Authorities: Suspect shot dead while rescuing migrants

HOUSTON (AP) – The hostage rescue that led to the fatal shooting of a suspect in Houston on Thursday began days ago when three migrants were kidnapped from a car in a neighboring county, prosecutors said.

The three migrants were traveling in Car 10 in southern Waller County on March 18 when they were stopped by kidnappers and forced into another car, said Sean Whitmore, a prosecutor with the Waller County District Attorney’s Office.

The migrants’ driver is believed to have called 911 and reported the abduction to the Waller County Sheriff’s Office, Whitmore said. The sheriff’s office later worked with the FBI, whose agents were involved in a shooting Thursday morning in north Houston that saved two lives.

The kidnappers demanded money from the family of at least one of the migrants and paid them, but then they asked for more, according to the person familiar with the case. The kidnappers sent the family a video they shared with law enforcement that showed the kidnappers armed and the hostages alive, including one of them beating one of the hostages, an elderly man, the person said.

A shootout broke out between FBI agents and the hostages before dawn Thursday, killing one of the kidnappers and arresting the other, said the person, who spoke on condition of anonymity because they were not authorized to discuss the case publicly.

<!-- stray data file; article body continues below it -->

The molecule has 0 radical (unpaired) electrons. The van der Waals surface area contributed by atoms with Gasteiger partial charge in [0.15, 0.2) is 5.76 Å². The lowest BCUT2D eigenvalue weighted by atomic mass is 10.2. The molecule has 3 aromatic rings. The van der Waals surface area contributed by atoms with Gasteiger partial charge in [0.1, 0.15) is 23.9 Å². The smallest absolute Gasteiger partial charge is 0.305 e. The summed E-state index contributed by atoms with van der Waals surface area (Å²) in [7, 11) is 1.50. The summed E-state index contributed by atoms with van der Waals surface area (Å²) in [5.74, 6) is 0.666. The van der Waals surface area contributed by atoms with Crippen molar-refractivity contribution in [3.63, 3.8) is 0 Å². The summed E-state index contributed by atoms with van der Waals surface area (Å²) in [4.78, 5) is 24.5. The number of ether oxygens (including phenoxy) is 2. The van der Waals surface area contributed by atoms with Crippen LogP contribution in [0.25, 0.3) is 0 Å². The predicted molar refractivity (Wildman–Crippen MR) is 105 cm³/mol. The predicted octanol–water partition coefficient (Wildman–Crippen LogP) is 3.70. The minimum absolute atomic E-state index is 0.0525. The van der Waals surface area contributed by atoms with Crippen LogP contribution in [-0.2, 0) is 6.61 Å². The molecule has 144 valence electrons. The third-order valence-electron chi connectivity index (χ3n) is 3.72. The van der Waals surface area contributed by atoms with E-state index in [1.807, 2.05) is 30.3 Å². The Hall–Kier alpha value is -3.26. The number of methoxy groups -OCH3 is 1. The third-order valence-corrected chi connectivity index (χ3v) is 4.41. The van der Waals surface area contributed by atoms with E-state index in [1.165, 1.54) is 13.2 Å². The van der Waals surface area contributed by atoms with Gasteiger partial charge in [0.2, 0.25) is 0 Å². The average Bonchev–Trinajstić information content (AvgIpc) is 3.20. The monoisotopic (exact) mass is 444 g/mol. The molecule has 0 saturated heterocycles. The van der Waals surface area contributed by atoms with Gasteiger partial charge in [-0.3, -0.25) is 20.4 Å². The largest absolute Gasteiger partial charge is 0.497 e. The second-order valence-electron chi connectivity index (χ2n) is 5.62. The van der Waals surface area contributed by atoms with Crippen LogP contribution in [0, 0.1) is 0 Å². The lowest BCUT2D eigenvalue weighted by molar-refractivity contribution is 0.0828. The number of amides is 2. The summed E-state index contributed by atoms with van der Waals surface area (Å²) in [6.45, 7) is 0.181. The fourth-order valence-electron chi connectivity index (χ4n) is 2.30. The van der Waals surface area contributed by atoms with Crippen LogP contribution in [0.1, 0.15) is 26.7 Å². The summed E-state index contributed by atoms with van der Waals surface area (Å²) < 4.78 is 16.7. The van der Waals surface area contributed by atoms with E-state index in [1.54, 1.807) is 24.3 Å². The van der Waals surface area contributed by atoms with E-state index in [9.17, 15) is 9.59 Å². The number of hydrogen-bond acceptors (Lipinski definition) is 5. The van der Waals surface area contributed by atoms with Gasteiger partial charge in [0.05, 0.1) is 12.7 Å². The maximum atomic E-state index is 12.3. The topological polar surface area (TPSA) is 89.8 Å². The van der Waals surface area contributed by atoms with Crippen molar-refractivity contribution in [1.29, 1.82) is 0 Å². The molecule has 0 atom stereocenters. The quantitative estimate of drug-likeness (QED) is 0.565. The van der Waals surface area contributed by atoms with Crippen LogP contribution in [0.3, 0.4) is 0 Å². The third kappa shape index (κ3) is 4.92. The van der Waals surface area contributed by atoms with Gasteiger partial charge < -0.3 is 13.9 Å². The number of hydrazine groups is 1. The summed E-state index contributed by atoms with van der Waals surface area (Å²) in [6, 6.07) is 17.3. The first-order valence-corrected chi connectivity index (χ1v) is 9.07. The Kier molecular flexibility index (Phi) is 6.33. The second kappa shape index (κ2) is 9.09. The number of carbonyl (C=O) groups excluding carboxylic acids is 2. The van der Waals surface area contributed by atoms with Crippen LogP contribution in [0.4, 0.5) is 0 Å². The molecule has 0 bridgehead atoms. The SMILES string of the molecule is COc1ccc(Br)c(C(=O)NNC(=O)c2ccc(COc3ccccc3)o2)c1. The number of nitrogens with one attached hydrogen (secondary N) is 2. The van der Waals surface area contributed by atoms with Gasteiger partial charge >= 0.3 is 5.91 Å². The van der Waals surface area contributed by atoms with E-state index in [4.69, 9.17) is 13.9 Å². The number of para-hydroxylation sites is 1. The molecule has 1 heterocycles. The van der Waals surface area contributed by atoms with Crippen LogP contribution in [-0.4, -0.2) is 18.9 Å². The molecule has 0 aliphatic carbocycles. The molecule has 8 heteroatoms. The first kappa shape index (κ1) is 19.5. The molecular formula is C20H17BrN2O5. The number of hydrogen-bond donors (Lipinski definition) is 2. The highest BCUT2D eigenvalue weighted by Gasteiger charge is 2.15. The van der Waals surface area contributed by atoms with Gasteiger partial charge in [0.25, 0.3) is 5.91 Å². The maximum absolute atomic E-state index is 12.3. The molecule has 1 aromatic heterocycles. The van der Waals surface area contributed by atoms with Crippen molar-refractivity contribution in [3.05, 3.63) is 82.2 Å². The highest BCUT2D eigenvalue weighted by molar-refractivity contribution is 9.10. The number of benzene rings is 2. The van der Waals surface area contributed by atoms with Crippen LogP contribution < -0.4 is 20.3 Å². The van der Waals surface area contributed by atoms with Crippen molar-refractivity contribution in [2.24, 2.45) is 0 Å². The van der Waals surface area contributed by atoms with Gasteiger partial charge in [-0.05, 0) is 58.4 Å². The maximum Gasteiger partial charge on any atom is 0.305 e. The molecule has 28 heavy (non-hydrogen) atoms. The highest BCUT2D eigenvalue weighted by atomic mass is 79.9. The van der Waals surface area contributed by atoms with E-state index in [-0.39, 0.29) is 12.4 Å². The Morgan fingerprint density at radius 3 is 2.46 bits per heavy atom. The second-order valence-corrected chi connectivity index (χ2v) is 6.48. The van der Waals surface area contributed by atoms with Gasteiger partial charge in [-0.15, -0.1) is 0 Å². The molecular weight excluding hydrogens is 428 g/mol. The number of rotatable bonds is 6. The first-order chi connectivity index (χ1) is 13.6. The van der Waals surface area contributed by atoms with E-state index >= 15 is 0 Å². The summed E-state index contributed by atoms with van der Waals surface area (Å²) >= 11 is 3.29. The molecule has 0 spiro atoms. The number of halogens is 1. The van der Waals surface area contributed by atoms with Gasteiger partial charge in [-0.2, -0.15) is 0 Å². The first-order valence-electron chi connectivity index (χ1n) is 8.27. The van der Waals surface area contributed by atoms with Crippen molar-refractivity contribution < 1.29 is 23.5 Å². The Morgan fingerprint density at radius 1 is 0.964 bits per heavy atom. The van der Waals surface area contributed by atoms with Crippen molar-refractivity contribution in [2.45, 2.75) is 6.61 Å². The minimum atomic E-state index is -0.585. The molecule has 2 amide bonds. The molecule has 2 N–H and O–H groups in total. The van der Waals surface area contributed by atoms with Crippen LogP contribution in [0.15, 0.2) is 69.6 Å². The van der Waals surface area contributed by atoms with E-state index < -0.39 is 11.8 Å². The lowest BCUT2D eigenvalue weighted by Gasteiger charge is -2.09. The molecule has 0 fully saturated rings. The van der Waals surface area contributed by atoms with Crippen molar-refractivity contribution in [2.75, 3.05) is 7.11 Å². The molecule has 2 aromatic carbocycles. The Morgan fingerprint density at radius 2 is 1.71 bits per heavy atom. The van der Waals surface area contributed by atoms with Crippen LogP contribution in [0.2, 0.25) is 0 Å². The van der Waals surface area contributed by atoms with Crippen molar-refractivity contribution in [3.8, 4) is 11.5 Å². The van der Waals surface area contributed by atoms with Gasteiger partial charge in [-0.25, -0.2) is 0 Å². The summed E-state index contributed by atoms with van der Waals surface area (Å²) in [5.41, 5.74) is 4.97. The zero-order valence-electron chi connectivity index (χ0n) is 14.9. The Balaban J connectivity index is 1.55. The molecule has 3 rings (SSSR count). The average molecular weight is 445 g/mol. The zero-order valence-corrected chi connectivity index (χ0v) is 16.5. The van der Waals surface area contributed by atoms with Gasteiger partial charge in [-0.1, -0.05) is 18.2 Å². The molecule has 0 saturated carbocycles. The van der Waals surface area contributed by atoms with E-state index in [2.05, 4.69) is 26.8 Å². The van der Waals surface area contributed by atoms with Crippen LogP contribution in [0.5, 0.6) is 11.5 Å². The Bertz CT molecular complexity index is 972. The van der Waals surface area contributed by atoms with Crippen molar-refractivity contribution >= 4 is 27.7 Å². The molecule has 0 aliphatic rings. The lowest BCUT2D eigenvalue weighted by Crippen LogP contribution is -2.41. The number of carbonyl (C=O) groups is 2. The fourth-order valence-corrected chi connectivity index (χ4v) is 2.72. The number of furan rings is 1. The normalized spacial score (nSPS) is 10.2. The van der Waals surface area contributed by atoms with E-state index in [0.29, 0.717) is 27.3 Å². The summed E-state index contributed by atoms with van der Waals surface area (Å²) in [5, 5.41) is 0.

Agents with the FBI’s Hostage Rescue Team were rescuing the migrants when the shooting broke out, James Smith, a special agent in charge of the FBI’s Houston office, said during a brief press conference Thursday where he did not take questions.

One suspect was fatally shot and the other suspect was taken into custody by the Harris County Sheriff’s Office, Smith said. Chief Deputy Thomas Gilliland, a spokesman for the sheriff’s office, said he could not release information about the suspect because the man was arrested by the FBI.

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Agents rescued two people who were inside the motel, Smith said.

After the press conference, Whitmore told The Associated Press that he was still coming to terms with the fact that three people had been kidnapped. He referred questions about the discrepancy to the FBI. Smith did not address the discrepancy during the press conference.

Smith said no agents were injured and an FBI review team will investigate the shooting.

“In the interest of protecting the integrity of the ongoing investigation, we are unable to provide further details at this time,” Smith said.

The FBI’s Houston office declined to comment on how the migrants were found, what led to the shooting or how many agents were involved.

The FBI said there was no longer a threat to public safety after the shooting.

The kidnapped migrants entered the United States illegally from Mexico, according to a person familiar with the matter.

Whitmore declined to comment on the migrants’ immigration status, nationality or illegal transportation at the time of their abduction.

In an email, Tim Oberle, a spokesman for Immigration and Customs Enforcement, declined to discuss the people’s immigration status and referred all questions to the FBI.


Bleiberg reported from Dallas.

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